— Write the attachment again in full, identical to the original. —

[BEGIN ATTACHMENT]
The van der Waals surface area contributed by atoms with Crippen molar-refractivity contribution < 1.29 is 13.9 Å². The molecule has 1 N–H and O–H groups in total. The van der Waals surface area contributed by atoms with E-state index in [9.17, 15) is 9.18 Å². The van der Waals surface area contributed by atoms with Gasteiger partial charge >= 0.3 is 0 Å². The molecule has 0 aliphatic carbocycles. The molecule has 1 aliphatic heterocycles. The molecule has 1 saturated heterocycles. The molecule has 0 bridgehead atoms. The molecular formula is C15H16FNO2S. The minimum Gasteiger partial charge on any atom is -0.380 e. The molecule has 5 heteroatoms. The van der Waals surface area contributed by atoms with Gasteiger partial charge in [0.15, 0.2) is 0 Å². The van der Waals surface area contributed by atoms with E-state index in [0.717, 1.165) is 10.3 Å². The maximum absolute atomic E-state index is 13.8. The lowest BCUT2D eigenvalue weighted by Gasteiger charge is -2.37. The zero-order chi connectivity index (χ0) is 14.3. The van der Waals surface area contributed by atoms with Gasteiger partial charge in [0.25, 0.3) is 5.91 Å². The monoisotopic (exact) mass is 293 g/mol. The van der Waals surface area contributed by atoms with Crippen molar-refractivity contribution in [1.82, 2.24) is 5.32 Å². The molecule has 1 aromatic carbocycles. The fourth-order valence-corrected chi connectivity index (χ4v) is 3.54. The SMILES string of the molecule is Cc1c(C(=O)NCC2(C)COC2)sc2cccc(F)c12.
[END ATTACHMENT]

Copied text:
The van der Waals surface area contributed by atoms with Crippen molar-refractivity contribution < 1.29 is 13.9 Å². The molecule has 1 N–H and O–H groups in total. The van der Waals surface area contributed by atoms with E-state index in [9.17, 15) is 9.18 Å². The van der Waals surface area contributed by atoms with Gasteiger partial charge >= 0.3 is 0 Å². The molecule has 0 aliphatic carbocycles. The molecule has 1 aliphatic heterocycles. The molecule has 1 saturated heterocycles. The molecule has 0 bridgehead atoms. The molecular formula is C15H16FNO2S. The minimum Gasteiger partial charge on any atom is -0.380 e. The molecule has 5 heteroatoms. The van der Waals surface area contributed by atoms with Gasteiger partial charge in [0.15, 0.2) is 0 Å². The van der Waals surface area contributed by atoms with E-state index in [0.717, 1.165) is 10.3 Å². The maximum absolute atomic E-state index is 13.8. The lowest BCUT2D eigenvalue weighted by Gasteiger charge is -2.37. The zero-order chi connectivity index (χ0) is 14.3. The van der Waals surface area contributed by atoms with Gasteiger partial charge in [0.25, 0.3) is 5.91 Å². The monoisotopic (exact) mass is 293 g/mol. The van der Waals surface area contributed by atoms with Crippen molar-refractivity contribution in [1.82, 2.24) is 5.32 Å². The molecule has 1 aromatic carbocycles. The fourth-order valence-corrected chi connectivity index (χ4v) is 3.54. The SMILES string of the molecule is Cc1c(C(=O)NCC2(C)COC2)sc2cccc(F)c12.